Like I mentioned, the second thing causing me anxiety at church is the people. Pretty much all the people I have ever gone to church with are wonderful and not judgmental, but for some reason they make me restless. Maybe it’s the fact I see them every week, but I always feel like I have to be the “perfect Christian girl” around them. I’m not talking about just one church body in particular either. I have 24 years of experience with this in different churches in different parts of the country. I feel I have to put on a front with church people and not show I’m anxious or nervous to be around them.

You may wonder why even go to church if it’s so hard for me. The answer is pretty simple. It’s because I love God and He loves me. I wouldn’t go if I didn’t believe. It’s what keeps me coming back. Even when I feel anxious at church, I also feel God’s presence and this is enough for me to keep going. He accepts me as I am, anxious mind and all. Because after all, He made me. I just wish people at church could also see not everyone is comfortable at church and try to be more loving towards people who are struggling.

I also think mental health should be talked about more amongst church goers because having anxiety or depression or any other mental illness is nothing to be ashamed of. Church will probably never be an easy experience for me, but I will continue to be there every Sunday because anxiety will not win this fight. So that’s where you’ll find me. Sitting in a church pew praying with an anxious mind and an open heart.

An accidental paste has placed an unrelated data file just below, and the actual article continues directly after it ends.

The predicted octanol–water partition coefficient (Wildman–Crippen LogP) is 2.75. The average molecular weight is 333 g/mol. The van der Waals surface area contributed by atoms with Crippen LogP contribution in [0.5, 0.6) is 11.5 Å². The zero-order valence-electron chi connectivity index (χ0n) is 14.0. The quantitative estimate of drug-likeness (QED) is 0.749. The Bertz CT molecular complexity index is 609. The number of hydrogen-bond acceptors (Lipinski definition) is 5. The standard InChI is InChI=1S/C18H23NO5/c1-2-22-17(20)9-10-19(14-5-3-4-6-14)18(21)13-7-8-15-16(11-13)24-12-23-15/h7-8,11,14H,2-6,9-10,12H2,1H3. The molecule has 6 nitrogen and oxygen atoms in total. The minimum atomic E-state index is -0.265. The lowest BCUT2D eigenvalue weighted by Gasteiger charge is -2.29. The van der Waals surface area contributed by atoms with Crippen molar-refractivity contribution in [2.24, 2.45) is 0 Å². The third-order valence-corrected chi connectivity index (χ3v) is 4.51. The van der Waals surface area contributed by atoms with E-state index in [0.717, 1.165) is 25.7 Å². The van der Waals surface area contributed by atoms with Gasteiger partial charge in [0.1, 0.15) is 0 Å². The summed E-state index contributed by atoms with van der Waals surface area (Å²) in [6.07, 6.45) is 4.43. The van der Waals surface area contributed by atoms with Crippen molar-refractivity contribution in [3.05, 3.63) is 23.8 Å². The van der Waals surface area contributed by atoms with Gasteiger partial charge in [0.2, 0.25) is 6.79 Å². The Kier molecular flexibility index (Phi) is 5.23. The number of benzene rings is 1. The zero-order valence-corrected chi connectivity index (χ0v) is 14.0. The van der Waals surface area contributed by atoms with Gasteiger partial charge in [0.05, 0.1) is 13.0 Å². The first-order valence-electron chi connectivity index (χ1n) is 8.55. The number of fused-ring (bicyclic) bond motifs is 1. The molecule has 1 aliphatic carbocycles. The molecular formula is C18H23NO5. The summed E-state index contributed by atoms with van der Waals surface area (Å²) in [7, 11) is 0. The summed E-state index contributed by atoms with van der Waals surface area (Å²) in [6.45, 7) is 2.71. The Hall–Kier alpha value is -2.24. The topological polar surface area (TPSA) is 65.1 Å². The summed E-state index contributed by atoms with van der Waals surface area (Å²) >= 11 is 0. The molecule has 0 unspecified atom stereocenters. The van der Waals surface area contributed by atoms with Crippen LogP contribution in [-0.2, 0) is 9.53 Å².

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Thinkstock photo via northwoodsphoto.

The arrival of spring signals growth and renewal, a time that is encouraging and hope-filled. I find great inspiration in the journey of a budding flower, one that seems to parallel my journey through anxiety. I imagine a tiny seed beneath the ground, ready to pierce through the soil and face a new environment. This change can be scary. Leaving the comfort of the familiar and heading towards the unknown can be intimidating. Yet, when surrounded by love, this transition becomes more comfortable. This tiny seed develops into a beautiful flower on account of its own strength and the nurturing care and support provided by others.

I can identify with this tiny seed. My anxiety often makes me feel depleted, because I use so much of my mental energy on analyzing my decisions and reassuring myself. Thus, I usually don’t have the courage to break out of my shell and blossom. I struggle to recognize my own value when self-doubt is like a dark cloud hanging over my head. Yet, like this tiny seed, I know I have a purpose. Just like the sun welcomes and nurtures the seed’s growth, my family and friends fortify me, helping me realize my full potential.